Morgantown’s fishermen and fisherwomen may soon have a new place to fish—and it’s right downtown.
For as long as even longtime Morgantown residents can remember, Deckers Creek through town has been less than appealing. The creekbed and water are often orange in color, rusty almost, with the occasional milky thread weaved in. There are few signs of life, and the air is sometimes filled with a metallic bite.
These are the effects of acid mine drainage.
The Richard Mine, located a mile east of Sabraton along WV Route 7 and abandoned in 1952, pollutes the creek’s lower five miles by leaking hundreds of pounds of acid mine drainage into it daily. “The flow is huge,” says Brian Hurley, executive director of Friends of Deckers Creek (FODC). “The pH of the water is extremely low, very acidic.”
Metals like iron and aluminum that have dissolved in the acidic water create the rusty and milky colors, and it’s all especially bad for fish: The organization’s Clean Creek Program fish surveys have routinely found plentiful fish upstream of Richard over the past two decades—bass, white suckers, green sunfish, and others—but many fewer below Richard, at Sabraton.
But things are about to change. In fulfillment of a decades-old FODC dream, a treatment system will be installed this fall that will help to reverse the damage in lower Deckers Creek. The project is a partnership between the West Virginia Department of Environmental Protection (WVDEP), the Natural Resources Conservation Service, and Northeast Natural Energy.
Similar to a municipal wastewater treatment system, this system will dose the polluted water with hydrated lime and raise the pH. The dissolved metals coming from the mine will settle from the water and be removed, taking the orange appearance and sulfuric smell with them.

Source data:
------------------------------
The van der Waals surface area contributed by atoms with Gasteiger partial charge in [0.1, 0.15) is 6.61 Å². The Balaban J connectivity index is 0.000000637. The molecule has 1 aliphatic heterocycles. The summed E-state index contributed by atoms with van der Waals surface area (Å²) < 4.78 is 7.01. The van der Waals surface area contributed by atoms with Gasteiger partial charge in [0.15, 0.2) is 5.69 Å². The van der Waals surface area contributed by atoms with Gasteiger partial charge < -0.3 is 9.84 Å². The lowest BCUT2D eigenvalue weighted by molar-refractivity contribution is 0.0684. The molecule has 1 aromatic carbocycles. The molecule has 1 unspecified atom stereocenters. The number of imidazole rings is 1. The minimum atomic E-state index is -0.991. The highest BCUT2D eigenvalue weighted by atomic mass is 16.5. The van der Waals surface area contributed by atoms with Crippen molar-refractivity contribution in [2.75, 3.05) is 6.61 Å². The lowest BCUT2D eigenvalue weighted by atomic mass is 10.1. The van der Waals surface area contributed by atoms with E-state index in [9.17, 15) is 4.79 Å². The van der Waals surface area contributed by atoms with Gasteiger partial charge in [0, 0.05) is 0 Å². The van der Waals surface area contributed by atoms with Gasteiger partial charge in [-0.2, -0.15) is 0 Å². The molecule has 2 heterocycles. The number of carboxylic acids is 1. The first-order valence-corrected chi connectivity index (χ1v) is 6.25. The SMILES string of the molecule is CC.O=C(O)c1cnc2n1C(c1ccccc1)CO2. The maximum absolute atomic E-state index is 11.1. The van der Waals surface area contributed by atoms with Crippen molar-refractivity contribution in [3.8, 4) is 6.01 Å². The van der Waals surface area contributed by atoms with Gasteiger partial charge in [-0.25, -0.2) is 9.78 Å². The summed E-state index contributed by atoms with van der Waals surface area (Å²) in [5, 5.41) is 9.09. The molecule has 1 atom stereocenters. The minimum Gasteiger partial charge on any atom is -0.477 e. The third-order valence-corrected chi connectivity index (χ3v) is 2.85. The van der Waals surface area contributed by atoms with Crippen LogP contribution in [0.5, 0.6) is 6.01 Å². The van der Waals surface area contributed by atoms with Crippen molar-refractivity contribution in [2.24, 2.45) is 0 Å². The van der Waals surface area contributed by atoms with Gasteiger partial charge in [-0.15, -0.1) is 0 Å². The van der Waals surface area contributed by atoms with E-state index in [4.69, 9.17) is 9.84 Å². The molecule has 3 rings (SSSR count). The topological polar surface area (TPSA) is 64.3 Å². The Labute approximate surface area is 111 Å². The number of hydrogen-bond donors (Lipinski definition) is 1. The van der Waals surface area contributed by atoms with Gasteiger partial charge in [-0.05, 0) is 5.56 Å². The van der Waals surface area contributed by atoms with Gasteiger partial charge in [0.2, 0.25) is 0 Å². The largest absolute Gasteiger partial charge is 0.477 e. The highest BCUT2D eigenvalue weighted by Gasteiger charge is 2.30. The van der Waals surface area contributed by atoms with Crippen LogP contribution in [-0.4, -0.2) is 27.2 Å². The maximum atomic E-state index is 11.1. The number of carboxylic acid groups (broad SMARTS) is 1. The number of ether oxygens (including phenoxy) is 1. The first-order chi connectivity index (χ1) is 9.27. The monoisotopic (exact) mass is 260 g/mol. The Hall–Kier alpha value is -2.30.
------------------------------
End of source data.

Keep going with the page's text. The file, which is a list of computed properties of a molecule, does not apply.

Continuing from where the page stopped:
The Richard Mine is by far the biggest source of pollution in this lower part of the creek, according to Clean Creek Program reports. So once treatment begins, sometime in 2022, the creek through town has the potential to recover to a healthier state than anyone’s seen since at least the 1950s—including, most excitingly, fish.
Deckers Creek through town links upper Deckers Creek with the Monongahela River, both of which are healthy fisheries. After treatment begins, Hurley says that fish and other creek organisms will make their way back. “I have people saying, ‘I just want to catch a fish downtown,’” Hurley says, “It’s a simple request.” Larger pollution-intolerant species above and below town, such as trout and walleye, could make their way into the Morgantown stretch of Deckers Creek rather quickly, making fishing in town a good possibility.
Along with new fishing spots, Morgantown residents should be most prepared for the visual transformation that will take place. “It will be striking,” Hurley says. “Seeing orange streams is not really thought of. There is an acceptance of that being how streams are, which breaks my heart.” This transformation will also lead to an increase in property and recreation values in the area. Cyclists, runners, and Morgantown explorers will enjoy the scenic views through the Deckers Creek portion of the rail-trail once again, no orange tones except West Virginia’s awe-inspiring fall leaves to distract from the nature surrounding them.
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